Apparently plenty, as a New York City employer just found out in court.
A federal jury in New York ruled Tuesday that a man who identifies as black and Hispanic and the nonprofit he founded must pay punitive damages to an African-American employee after a previous ruling that the use of the "n-word" is inappropriate among minorities in a workplace.I'm short on time, so I won't bother expounding on this one for now. Ya'll tell me your thoughts.
The ruling stems from a lawsuit filed by Brandi Johnson, who is African-American, against STRIVE, the employment center where she worked, claiming she was a victim of a hostile workplace after enduring verbal harassment and a series of statements filled with profanity and racial slurs from her supervisor. The employment center in East Harlem argued that the use of the word was part of a "tough-love culture."
The jury ruled Tuesday that center founder Rob Carmona must pay $25,000 and his organization must pay $5,000 in punitive damages.
Jurors last week awarded $250,000 in compensatory damages to Johnson, 38, who sued Carmona personally and STRIVE, which he founded in 1984.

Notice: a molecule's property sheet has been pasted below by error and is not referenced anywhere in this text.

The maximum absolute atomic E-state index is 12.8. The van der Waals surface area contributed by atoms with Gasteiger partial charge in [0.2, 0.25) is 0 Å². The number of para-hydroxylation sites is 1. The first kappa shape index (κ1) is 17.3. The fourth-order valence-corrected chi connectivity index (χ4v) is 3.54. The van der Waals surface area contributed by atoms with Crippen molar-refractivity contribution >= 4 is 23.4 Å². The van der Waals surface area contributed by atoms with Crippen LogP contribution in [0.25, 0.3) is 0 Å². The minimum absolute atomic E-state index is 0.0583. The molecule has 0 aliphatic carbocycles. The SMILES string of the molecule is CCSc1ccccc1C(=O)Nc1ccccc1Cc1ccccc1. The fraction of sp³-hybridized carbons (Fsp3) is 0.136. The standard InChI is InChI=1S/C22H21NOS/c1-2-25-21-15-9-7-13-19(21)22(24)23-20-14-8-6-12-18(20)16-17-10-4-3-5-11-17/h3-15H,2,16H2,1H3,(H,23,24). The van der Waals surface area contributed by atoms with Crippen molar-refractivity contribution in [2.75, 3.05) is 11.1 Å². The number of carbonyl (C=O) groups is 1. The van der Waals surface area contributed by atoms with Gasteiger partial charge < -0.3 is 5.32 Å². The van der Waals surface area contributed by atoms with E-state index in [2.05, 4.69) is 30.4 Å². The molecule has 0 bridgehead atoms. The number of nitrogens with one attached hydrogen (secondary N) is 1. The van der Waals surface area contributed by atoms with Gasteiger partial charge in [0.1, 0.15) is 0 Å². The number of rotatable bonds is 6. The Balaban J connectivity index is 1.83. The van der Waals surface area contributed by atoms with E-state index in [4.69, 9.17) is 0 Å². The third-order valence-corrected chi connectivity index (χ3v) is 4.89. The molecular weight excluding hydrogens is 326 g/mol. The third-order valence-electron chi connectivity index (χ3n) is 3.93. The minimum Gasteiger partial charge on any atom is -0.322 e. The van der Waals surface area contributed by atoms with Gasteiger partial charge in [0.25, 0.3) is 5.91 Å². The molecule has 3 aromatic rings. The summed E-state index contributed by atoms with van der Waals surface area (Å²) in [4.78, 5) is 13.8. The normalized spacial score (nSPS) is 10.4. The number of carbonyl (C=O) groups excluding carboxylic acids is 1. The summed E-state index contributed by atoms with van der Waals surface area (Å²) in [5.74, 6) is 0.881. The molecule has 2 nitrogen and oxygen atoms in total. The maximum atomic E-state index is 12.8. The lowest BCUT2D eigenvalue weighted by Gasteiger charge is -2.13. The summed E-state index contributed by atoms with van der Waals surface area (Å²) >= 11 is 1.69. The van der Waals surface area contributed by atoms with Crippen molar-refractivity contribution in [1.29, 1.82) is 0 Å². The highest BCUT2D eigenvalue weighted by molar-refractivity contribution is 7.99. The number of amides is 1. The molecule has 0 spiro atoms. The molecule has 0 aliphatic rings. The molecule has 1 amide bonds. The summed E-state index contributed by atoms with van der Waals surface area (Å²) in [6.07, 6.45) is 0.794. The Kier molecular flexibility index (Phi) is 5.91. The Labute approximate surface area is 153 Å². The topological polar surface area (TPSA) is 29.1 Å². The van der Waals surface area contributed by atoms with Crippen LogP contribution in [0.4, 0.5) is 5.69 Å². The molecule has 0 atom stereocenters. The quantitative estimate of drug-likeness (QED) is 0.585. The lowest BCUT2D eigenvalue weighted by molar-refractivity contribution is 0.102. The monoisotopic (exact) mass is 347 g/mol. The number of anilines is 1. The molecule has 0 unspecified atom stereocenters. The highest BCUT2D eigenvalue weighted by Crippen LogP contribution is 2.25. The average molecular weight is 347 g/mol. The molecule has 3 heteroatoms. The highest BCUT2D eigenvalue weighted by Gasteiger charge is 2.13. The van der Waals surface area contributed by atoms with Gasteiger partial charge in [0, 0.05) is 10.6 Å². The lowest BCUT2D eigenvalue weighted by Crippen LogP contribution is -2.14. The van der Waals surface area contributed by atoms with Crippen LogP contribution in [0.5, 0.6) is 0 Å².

Carmona's n-word-peppered rant toward Johnson was captured on a four-minute audio recording on Johnson's iPhone without her boss knowing in March 2012 and was played for a federal jury last week.
"You and (a previous employee) are just alike. Both of you are smart as s---, but dumb as s---. You know what it is ... both of you are n------, y'all act like n------ all the time," Carmona said to Johnson, according to audio evidence played in court and obtained by CNN.
Carmona called Johnson the n-word eight times during the recording.
"And I'm not saying the term n------ as derogatory; sometimes it's good to know when to act like a n-----, but y'all act like n------ all the time ... both of you very bright, but both y'all act like n------ at inappropriate times," Carmona said in the audio recording.
From the stand Tuesday, Carmona explained tearfully that he was only trying to help.
"I come from a different time ... What I'm trying to do is help ... that's the transition... (this case) has showed me I got to take stock in that at my age," said Carmona, 61.
Question: Is this fair?